Most consulting firms we’ve spoken to have reported similar experiences when it comes to the issue of talent retention within their organisations: gradual year-on-year increases in attrition rates in the lead-up to 2019, followed by a steep drop-off in 2020, and then a rebound in 2021 to unprecedented levels. While the pandemic has certainly exacerbated the problem of attrition, it’s clear that its origins stretch back much further. This is a problem rooted in longer-term generational shifts in attitudes towards careers, alongside the increased competitive pressure being put on consulting firms from the technology sector. In total, 55% of young consultants now expect that they will remain at their current firm for less than three more years.
To some extent, firms may be able to address this challenge by improving their employee value propositions. Over the past year or so, we’ve seen many of the larger consulting firms launch dedicated initiatives to protect the mental and physical wellbeing of junior consultants. They’ve started, for example, to provide clearer guidance to project managers on setting work-life balance expectations with their team members and their clients; and some firms have now made “respect and inclusion” charters a standard part of project scoping and set-up.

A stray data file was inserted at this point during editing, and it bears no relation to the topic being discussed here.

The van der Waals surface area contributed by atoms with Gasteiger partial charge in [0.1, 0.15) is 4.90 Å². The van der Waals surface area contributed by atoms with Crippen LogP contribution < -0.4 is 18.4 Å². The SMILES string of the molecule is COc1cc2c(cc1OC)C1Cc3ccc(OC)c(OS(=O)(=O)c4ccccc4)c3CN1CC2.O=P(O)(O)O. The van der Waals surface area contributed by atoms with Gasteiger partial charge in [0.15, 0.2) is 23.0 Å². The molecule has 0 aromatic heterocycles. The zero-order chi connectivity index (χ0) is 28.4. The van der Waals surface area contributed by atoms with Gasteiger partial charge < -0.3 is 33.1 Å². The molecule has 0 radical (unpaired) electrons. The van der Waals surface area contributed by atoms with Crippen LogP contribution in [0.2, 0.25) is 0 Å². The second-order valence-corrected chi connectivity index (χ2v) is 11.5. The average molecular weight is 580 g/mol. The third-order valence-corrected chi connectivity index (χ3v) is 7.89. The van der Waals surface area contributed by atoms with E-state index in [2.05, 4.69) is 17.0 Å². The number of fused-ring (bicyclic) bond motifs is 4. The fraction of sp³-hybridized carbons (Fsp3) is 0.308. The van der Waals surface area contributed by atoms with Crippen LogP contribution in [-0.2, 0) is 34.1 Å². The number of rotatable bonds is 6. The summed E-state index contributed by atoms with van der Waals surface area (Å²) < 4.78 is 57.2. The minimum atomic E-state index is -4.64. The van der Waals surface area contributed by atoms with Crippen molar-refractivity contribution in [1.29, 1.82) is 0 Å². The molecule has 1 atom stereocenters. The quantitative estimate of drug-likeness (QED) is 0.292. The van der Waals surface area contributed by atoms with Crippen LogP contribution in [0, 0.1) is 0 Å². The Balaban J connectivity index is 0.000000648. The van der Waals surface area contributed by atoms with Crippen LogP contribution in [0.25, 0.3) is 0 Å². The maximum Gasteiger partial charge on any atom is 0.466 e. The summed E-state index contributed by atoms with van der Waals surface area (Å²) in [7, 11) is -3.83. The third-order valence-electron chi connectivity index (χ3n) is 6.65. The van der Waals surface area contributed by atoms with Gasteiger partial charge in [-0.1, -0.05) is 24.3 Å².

But these initiatives can only go so far; firms are going to have to accept, ultimately, a higher baseline level of turnover within the bottom and middle layers of the resource pyramid. And indeed, there may be some advantages to that. A higher rate of turnover will mean a larger alumni community, for example. Increasingly, we’re seeing firms start to recognise the importance of maintaining close relationships with those alumni, in order to maximise their ability to use those relationships to open new accounts, and to make it as easy as possible for those people to return to the firm in the future should they wish to.